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Connectivity in Reed Warblers Acrocephalus scirpaceus between breeding grounds in Europe and autumn stopover sites in Iberia

Andueza, Miren; Barba, Emilio; Arroyo, Jose Luis; Feliu, Jordi; Greño, Jose L.; Jubete, Fernando; Lozano, Luis; Monrós, Juan S.; Moreno-Opo, Rubén and Neto, Julio LU , et al. (2013) In Ardea 101(2). p.133-140
Abstract
We determined the degree of connectivity in the Eurasian Reed Warbler

Acrocephalus scirpaceus between breeding regions in central and northern

Europe and stopover sites in Iberia, during the autumn migration. We used both

recovery data and wing length analyses to achieve this. Biometric data were

obtained during 2009 at 11 sampling localities in Iberia, which we amalgamated

into four major migratory areas within the region (Central, Western, Eastern

and Southwestern Iberia, hereafter CI, WI, EI, SW). From the EURING database,

we selected birds captured at their breeding sites in Europe and recaptured

in Iberia during the autumn migration. Reed Warblers passing through... (More)
We determined the degree of connectivity in the Eurasian Reed Warbler

Acrocephalus scirpaceus between breeding regions in central and northern

Europe and stopover sites in Iberia, during the autumn migration. We used both

recovery data and wing length analyses to achieve this. Biometric data were

obtained during 2009 at 11 sampling localities in Iberia, which we amalgamated

into four major migratory areas within the region (Central, Western, Eastern

and Southwestern Iberia, hereafter CI, WI, EI, SW). From the EURING database,

we selected birds captured at their breeding sites in Europe and recaptured

in Iberia during the autumn migration. Reed Warblers passing through WI

had shorter wings than those in CI, EI and SW, suggesting that birds in WI

migrated shorter distances, a fact also supported by recovery data. Although

Reed Warblers showed some population overlap when passing through Iberia,

we found that birds passing through EI and CI came from areas further to the

east (continental Europe) than those passing through WI (mainly British Isles),

thus supporting parallel migration. Reed Warblers tended to converge in southwestern

Iberia, suggesting an effect of nearby geographical barriers. (Less)
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Contribution to journal
publication status
published
subject
keywords
Iberia, migration routes, parallel migration, recoveries, wing length
in
Ardea
volume
101
issue
2
pages
133 - 140
publisher
Nederlandse Ornithologische Unie
external identifiers
  • wos:000331479900007
  • scopus:84893794659
ISSN
0373-2266
DOI
10.5253/078.101.0208
language
English
LU publication?
yes
id
58968304-e040-476e-b0e0-b2bfae89e370 (old id 4300861)
alternative location
http://www.bioone.org/doi/full/10.5253/078.101.0208
date added to LUP
2014-02-28 11:43:15
date last changed
2019-03-05 01:02:45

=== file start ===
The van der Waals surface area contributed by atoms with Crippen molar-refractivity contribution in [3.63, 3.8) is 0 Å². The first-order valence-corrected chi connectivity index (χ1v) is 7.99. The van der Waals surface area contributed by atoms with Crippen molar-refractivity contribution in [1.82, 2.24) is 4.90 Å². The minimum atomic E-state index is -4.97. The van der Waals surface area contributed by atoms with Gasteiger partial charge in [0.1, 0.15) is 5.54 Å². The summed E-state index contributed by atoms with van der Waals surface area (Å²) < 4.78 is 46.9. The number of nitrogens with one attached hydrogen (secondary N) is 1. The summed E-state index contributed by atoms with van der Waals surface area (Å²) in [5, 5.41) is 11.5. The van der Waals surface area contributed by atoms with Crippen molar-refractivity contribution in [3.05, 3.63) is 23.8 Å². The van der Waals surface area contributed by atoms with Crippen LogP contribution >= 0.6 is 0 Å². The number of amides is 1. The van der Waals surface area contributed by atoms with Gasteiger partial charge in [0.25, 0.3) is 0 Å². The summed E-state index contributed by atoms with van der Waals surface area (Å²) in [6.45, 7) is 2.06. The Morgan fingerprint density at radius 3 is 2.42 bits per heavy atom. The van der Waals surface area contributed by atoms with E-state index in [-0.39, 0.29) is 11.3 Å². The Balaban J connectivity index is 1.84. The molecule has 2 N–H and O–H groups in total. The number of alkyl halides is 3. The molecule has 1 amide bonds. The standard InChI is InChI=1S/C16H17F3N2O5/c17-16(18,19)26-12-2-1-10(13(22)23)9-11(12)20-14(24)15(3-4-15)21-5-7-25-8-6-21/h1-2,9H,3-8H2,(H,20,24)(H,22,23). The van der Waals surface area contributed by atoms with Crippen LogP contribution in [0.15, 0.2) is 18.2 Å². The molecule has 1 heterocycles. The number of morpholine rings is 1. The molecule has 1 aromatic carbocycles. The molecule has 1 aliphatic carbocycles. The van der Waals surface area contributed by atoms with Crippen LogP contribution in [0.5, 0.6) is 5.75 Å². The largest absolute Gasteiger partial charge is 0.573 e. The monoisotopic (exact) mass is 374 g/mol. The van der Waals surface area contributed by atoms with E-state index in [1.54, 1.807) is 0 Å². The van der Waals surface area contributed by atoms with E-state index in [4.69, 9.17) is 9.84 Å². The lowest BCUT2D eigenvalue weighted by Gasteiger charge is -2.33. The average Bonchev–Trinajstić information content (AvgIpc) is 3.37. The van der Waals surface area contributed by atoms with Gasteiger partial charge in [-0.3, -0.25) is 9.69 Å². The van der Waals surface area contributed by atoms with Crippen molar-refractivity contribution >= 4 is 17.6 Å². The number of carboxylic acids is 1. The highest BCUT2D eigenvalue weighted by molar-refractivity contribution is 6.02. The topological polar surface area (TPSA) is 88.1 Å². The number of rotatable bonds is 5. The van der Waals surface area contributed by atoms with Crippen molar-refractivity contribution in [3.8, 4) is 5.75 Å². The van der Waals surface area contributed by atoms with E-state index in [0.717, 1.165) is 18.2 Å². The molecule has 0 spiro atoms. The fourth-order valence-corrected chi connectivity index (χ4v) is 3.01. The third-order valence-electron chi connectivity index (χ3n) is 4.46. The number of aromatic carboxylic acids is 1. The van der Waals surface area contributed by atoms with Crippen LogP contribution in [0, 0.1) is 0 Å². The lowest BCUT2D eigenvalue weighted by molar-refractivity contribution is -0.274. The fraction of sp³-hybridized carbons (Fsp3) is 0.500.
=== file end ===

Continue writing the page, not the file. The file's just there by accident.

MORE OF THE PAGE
@article{58968304-e040-476e-b0e0-b2bfae89e370,
  abstract     = {We determined the degree of connectivity in the Eurasian Reed Warbler<br/><br>
Acrocephalus scirpaceus between breeding regions in central and northern<br/><br>
Europe and stopover sites in Iberia, during the autumn migration. We used both<br/><br>
recovery data and wing length analyses to achieve this. Biometric data were<br/><br>
obtained during 2009 at 11 sampling localities in Iberia, which we amalgamated<br/><br>
into four major migratory areas within the region (Central, Western, Eastern<br/><br>
and Southwestern Iberia, hereafter CI, WI, EI, SW). From the EURING database,<br/><br>
we selected birds captured at their breeding sites in Europe and recaptured<br/><br>
in Iberia during the autumn migration. Reed Warblers passing through WI<br/><br>
had shorter wings than those in CI, EI and SW, suggesting that birds in WI<br/><br>
migrated shorter distances, a fact also supported by recovery data. Although<br/><br>
Reed Warblers showed some population overlap when passing through Iberia,<br/><br>
we found that birds passing through EI and CI came from areas further to the<br/><br>
east (continental Europe) than those passing through WI (mainly British Isles),<br/><br>
thus supporting parallel migration. Reed Warblers tended to converge in southwestern<br/><br>
Iberia, suggesting an effect of nearby geographical barriers.},
  author       = {Andueza, Miren and Barba, Emilio and Arroyo, Jose Luis and Feliu, Jordi and Greño, Jose L. and Jubete, Fernando and Lozano, Luis and Monrós, Juan S. and Moreno-Opo, Rubén and Neto, Julio and Onrubia, Alejandro and Tenreiro, Paulo and Valkenburg, Thijs and Zumalacárregui, Carlos and González, Carlos and Herrero, Antonio and Arizaga, Juan},
  issn         = {0373-2266},
  keyword      = {Iberia,migration routes,parallel migration,recoveries,wing length},
  language     = {eng},
  number       = {2},
  pages        = {133--140},
  publisher    = {Nederlandse Ornithologische Unie},
  series       = {Ardea},
  title        = {Connectivity in Reed Warblers Acrocephalus scirpaceus between breeding grounds in Europe and autumn stopover sites in Iberia},
  url          = {http://dx.doi.org/10.5253/078.101.0208},
  volume       = {101},
  year         = {2013},
}